I’m guessing you mean writing-book-type advice, as opposed to general life advice, for which I am not particularly qualified. What I would say is that if you want to be a writer, just start writing. The rest will fall into place. Take every opportunity to get your work out there and pursue the subjects you’re most passionate about. This doesn’t guarantee fame and fortune, but it does guarantee that you’ll always love what you’re doing and be proud of it.
Which writers inspire you?
So many, but I’ll stick to the ones who influence me all the time or are on my mind right now. I adore Susan Orlean and Mary Roach as nonfiction writers, and they’re my main inspirations. I’m also really really into Hamilton right now, so Lin-Manuel Miranda is everything to me.
What’s the first thing you do after you finish a project?
The actual first thing is probably something along the lines of “drink a glass of wine” and/or “sleep” and/or “shower.” But the big first thing is make a massage appointment.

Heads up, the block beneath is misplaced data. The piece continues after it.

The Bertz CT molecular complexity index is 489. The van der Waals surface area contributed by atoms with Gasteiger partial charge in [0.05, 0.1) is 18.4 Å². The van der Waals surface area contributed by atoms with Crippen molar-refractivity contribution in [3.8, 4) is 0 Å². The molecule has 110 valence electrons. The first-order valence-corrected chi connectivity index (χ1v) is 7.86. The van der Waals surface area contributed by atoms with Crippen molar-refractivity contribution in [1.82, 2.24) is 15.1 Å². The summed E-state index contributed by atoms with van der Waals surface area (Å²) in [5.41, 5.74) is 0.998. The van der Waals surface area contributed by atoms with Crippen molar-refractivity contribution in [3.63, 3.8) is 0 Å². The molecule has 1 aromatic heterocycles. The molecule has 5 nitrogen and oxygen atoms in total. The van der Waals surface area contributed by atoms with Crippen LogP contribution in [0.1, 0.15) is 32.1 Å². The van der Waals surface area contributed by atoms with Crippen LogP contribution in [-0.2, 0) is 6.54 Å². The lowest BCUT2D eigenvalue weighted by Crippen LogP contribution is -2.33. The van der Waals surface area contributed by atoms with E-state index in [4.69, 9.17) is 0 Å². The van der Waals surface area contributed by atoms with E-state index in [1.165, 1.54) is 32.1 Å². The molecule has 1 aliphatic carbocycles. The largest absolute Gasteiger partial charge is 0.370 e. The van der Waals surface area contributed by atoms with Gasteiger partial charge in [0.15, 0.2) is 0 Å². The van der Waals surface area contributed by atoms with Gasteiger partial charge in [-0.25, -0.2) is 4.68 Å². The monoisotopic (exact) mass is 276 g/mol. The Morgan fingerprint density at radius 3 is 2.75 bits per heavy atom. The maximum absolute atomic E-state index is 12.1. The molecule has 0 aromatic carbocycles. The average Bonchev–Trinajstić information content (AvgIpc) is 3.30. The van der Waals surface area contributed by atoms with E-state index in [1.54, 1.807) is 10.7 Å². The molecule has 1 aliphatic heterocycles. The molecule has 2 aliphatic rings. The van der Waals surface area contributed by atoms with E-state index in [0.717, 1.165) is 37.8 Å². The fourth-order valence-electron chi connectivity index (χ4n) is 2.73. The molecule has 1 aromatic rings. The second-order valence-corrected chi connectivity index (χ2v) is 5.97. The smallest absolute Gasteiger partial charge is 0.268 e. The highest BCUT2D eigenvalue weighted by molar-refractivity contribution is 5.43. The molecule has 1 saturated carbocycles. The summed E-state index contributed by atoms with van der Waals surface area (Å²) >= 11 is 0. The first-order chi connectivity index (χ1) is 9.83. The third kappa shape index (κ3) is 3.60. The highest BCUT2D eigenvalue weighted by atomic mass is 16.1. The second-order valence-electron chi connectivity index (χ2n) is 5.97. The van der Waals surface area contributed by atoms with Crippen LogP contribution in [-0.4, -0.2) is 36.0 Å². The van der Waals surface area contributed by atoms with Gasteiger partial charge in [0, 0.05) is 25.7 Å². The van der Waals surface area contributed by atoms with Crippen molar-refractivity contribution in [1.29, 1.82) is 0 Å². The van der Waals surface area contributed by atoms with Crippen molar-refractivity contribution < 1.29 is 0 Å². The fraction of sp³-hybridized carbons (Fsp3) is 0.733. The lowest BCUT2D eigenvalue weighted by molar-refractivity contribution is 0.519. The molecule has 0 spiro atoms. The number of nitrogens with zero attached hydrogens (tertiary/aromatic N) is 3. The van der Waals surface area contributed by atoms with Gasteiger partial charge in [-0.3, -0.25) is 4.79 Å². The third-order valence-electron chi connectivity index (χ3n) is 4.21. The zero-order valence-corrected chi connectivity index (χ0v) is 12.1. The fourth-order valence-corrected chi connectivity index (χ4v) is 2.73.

What’s one thing you can’t live without?
Hmm. Iced tea.
In the process of writing your book Seinfeldia, what was the most interesting person you met/experience you had?
I’m a big fan of Kenny Kramer, the real-life inspiration for the Kramer character. I knew of him, but during my research, I took his bus tour of Manhattan sites from the show (worth going on *in addition to* On Location Tours!). We became friendly and he has come to several of my Seinfeldia events since. He’s a real character, just like the character he inspired. I call him the mayor of Seinfeldia.
I have to ask, what’s your favorite Seinfeld episode?
I have many and often cite different ones depending on my mood, but the one that most often comes to mind (besides “The Contest,” which is perfect) is “The Marine Biologist.” It’s the first time I remember really falling in love with the show, and I live for George’s “the sea was angry that day” speech at the end.
What was your favorite character on the show & why?